Posted by on July 13, 2021 05:51 PM

The Regulatory Mix – Tuesday, July 13, 2021

Today’s Regulatory Mix: 2022 Urban Rate Survey, Existing High-Cost Disbursement Tool Being Retired July 17, Senator Concerned With NTIA Map

2022 Urban Rate Survey 

On July 12, 2021, the FCC released a notice that it was sending the 2022 urban rate survey to random fixed services providers. Using December 2020 FCC Form 477 data, the survey is targeting up to 500 urban Census tracts for voice services voice providers and up to 2,000 urban Census tracts for broadband services.   Providers serving more than one urban Census tract may receive multiple surveys. It is an online survey only accessible to the selected providers. Responses are due August 20, 2021.  

Existing High-Cost Disbursement Tool Being Retired July 17 

USAC will be retiring the existing High-Cost disbursement search tool on July 17.  A new, more user-friendly platform will take its place. The new tool contains the same underlying data, but in a format more consistent with the open data tools across the other USF programs.  For example, the new tool: 

  • No longer includes a search page and instead contains a menu of drop-down filters along the right-hand side of the screen 
  • Displays search results in a bar chart, with the underlying data appearing beneath the bar chart 
  • Allows data columns to be sorted 
  • Places the “Export” button above the search menus 


Senator Concerned With NTIA Map 

In June, the U.S. Department of Commerce’s National Telecommunications and Information Administration (NTIA) released a new, interactive publicly available digital map that displays key indicators of broadband needs across the country.  Last week, U.S. Senator Roger Wicker (R-Miss.), ranking member of the Senate Committee on Commerce, Science, and Transportation, sent a letter to the NTIA asking the agency to reassess its data collection processes and sources, and to use only the most up-to-date and accurate data as it updates its map. Senator Wicker’s letter expresses concern that the map was misleading, overstating coverage in some areas and understating it in others. Without accurate maps, the letter explains, policymakers cannot identify where broadband is available and where it is not, and at what speeds.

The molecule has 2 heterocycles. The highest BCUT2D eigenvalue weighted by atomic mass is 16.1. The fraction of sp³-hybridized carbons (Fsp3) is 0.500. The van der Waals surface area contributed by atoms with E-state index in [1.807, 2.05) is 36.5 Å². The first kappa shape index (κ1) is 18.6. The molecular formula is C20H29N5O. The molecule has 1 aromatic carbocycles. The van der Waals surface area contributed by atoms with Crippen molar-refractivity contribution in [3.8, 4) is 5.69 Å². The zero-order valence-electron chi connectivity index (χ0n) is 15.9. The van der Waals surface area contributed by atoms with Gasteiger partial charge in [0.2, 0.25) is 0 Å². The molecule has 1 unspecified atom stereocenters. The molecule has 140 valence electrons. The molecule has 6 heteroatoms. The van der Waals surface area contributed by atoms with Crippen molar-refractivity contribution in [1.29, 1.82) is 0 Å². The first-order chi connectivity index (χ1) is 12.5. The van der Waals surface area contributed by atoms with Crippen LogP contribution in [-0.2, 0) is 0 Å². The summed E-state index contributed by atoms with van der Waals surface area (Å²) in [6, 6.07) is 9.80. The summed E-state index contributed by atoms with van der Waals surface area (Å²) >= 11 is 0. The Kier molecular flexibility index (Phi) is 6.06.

“Over the past year, Congress has provided NTIA with over $1.5 billion to expand broadband access to minority communities, Tribal lands, and unserved areas.  But NTIA’s lack of accurate data threatens the effectiveness of these programs, as well as other broadband programs Congress is currently contemplating as part of an infrastructure bill.  This is not the first time NTIA has faced this threat.  The same problem plagued NTIA’s Broadband Technology Opportunities Program, which faced criticism for the way it provided grants – often subsidizing overbuilds of existing network infrastructure.  Indeed, a Government Accountability Office report examining that program found that NTIA ‘lack[ed] detailed data on the availability of broadband service throughout the country, making it difficult to determine whether a proposed service area is unserved or underserved.’ We cannot afford to make this same mistake again.” 

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The Regulatory Mix, Inteserra’s blog of telecom related regulatory activities, is a snapshot of PUC, FCC, legislative, and occasionally court issues that our regulatory monitoring team uncovers each day. Depending on their significance, some items may be the subject of an Inteserra Briefing.

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